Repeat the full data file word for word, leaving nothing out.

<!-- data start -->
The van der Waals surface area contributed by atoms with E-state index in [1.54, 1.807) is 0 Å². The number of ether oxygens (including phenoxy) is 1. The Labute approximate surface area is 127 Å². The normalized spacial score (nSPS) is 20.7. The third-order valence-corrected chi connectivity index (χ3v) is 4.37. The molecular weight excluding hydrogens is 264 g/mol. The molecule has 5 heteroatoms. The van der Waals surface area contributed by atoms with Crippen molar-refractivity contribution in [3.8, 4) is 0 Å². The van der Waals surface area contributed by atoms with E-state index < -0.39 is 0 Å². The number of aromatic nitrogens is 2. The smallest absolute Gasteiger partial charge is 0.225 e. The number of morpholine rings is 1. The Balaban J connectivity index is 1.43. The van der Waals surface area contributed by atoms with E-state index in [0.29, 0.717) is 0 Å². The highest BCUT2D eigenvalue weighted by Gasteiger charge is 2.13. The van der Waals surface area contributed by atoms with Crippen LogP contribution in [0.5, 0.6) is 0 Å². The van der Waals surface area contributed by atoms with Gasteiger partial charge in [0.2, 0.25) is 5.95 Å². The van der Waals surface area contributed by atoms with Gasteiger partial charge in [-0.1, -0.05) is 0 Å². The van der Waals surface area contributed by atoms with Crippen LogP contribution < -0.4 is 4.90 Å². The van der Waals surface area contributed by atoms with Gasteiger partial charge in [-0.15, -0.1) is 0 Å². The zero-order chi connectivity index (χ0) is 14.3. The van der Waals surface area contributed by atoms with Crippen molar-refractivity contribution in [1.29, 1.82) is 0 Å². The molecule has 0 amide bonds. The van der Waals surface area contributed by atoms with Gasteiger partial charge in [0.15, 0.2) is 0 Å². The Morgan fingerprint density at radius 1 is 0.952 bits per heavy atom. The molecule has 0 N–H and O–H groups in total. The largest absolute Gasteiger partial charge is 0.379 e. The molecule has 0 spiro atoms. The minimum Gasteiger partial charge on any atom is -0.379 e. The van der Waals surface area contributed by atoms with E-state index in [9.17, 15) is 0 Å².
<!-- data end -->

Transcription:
The van der Waals surface area contributed by atoms with E-state index in [1.54, 1.807) is 0 Å². The number of ether oxygens (including phenoxy) is 1. The Labute approximate surface area is 127 Å². The normalized spacial score (nSPS) is 20.7. The third-order valence-corrected chi connectivity index (χ3v) is 4.37. The molecular weight excluding hydrogens is 264 g/mol. The molecule has 5 heteroatoms. The van der Waals surface area contributed by atoms with Crippen molar-refractivity contribution in [3.8, 4) is 0 Å². The van der Waals surface area contributed by atoms with E-state index < -0.39 is 0 Å². The number of aromatic nitrogens is 2. The smallest absolute Gasteiger partial charge is 0.225 e. The number of morpholine rings is 1. The Balaban J connectivity index is 1.43. The van der Waals surface area contributed by atoms with E-state index in [0.29, 0.717) is 0 Å². The highest BCUT2D eigenvalue weighted by Gasteiger charge is 2.13. The van der Waals surface area contributed by atoms with Crippen LogP contribution in [0.5, 0.6) is 0 Å². The van der Waals surface area contributed by atoms with Gasteiger partial charge in [0.2, 0.25) is 5.95 Å². The van der Waals surface area contributed by atoms with Gasteiger partial charge in [-0.1, -0.05) is 0 Å². The van der Waals surface area contributed by atoms with Crippen LogP contribution < -0.4 is 4.90 Å². The van der Waals surface area contributed by atoms with Gasteiger partial charge in [-0.15, -0.1) is 0 Å². The zero-order chi connectivity index (χ0) is 14.3. The van der Waals surface area contributed by atoms with Crippen molar-refractivity contribution in [1.29, 1.82) is 0 Å². The molecule has 0 amide bonds. The van der Waals surface area contributed by atoms with Gasteiger partial charge in [0.15, 0.2) is 0 Å². The Morgan fingerprint density at radius 1 is 0.952 bits per heavy atom. The molecule has 0 N–H and O–H groups in total. The largest absolute Gasteiger partial charge is 0.379 e. The molecule has 0 spiro atoms. The minimum Gasteiger partial charge on any atom is -0.379 e. The van der Waals surface area contributed by atoms with E-state index in [9.17, 15) is 0 Å².